I‘ve posted 3 specifications of the echo algorithms to the models repository. They are meant to play with Alloy6.

Here the idea of the algorithm:

The echo algorithm constructs a spanning tree in a connected undirected graph. We consider the nodes of the graph as agents. An agent has a unique id. It can send
messages to its neighbors. The nodes cooperate by the following protocol to construct the tree, see e.g. Chap. 4.3 in: Wan Fokkik Distributed algorithms: an intuitive approach, MIT Press, 2018.

  • One of the nodes is chosen at random to begin the protocol. This the initiator. The other nodes are called participants. The initiator will end up being the root of the spannung tree. It initiates the protocol by sending its own id to each neighbor.
  • Each participant checks its inbox and, if not empty, takes some message from it. If the participant has not yet marked a parent node, the id in this message becomes its parent and it sends its own id to each neighbor except its parent.
  • When a participant has received messages from each of its neighbors, it sends its id to its parent.
  • Finally, when the initiator has received an echo from each neighbor, the relation parent of pairs of nodes constructed in the course of the message exchange forms a spanning tree of the graph with the initiator as the root.

I‘ve made 3 specifications of the algorithm

  • echo,md, echo.thm specifying graphs with a dedicated initiator
  •, echo_reif.thm the same graphs with enhanced visualisation in the Alloy Analyzer
  •, echo_var.thm using graphs without a dedicated initiator letting the model finder choose one.
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You can find the models here: models/algorithms/echo at master · AlloyTools/models · GitHub

thanks for this interesting contribution! I just looked quickly at the first model and I have a few questions/remarks:

  1. I would parenthsize the quantification range in all u: Node - n.neighbors + fp | u.inbox' = u.inbox to be sure that the parser doesn’t recognize Node - (n.neighbors + fp).
  2. The initiate pred calls init, and init is also called in the first state of the trans fact: is this normal?
  3. It seems to me you could state a simpler SpanningTree property as: always (INode.color = Green implies (tree[~parent] and rootedAt[~parent, INode])) (or always (INode.color = Green implies eventually (tree[~parent] and rootedAt[~parent, INode]))?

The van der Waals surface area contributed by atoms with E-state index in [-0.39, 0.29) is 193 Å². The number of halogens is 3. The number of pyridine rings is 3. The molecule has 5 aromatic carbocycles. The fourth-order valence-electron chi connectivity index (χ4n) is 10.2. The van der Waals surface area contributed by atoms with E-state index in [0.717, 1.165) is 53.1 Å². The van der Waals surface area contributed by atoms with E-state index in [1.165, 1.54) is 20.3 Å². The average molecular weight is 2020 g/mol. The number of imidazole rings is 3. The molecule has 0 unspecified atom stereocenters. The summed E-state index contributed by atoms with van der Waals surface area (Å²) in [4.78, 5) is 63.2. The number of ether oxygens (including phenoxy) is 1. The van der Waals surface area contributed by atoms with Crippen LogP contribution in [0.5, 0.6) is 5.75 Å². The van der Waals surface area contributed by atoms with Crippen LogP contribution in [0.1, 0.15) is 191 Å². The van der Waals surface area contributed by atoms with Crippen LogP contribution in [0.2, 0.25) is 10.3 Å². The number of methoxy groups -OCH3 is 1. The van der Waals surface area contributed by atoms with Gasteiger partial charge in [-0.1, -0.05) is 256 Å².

Hi David,

I will look at your suggestions as soon as I am back from skiing in the Alpes.

Hi David,

Your first point. I changed
all u: Node - n.neighbors + fp | u.inbox' = u.inbox
all u: (Node - n.neighbors) + fp | unchanged[u.inbox]

That’s in branch patch1.

Your second point.
An alternative approach would be

fact trans {
  after always { 
    some n, msg: Node | forward[n, msg] or
    some n: Node | echo[n] or

because the first step has to be initiate. But rather for didactic reasons I thought I would use the scheme (1) define the initial state and (2) then specify with an always all possible state transitions.

Do you think the other approach is better, or is there even another possibility?

In the variant specification I had to perform the initiate as explicit first step, because I let the model finder choose the initial node.

Your third point. I agree: your formula is much simpler!
I changed this in branch patch2.


First, let me just say I think this is an excellent example for Alloy 6, as correctness of the protocol is checked at once for all arbitrary network configuration up to the defined scope.

I think you can keep the initiate (without the init predicate call) as a “normal” event inside the always (without the after). If I understood correctly the protocol, without any guard that would mean that initiate could occur more than once, but subsequent occurrences would be indistinguishable from stuttering and would not affect the correctness of the protocol. Also, before initiate occurs the other events cannot occur because of the respective guards.

But if you really want initiate to occur only once you have to somehow memorize that it already occurred. For example, you could add a var sig Initiated in INode {} that records whether INode has already initiated (initially empty), and add guard no Initiated and effect some Initiated' to event initiate.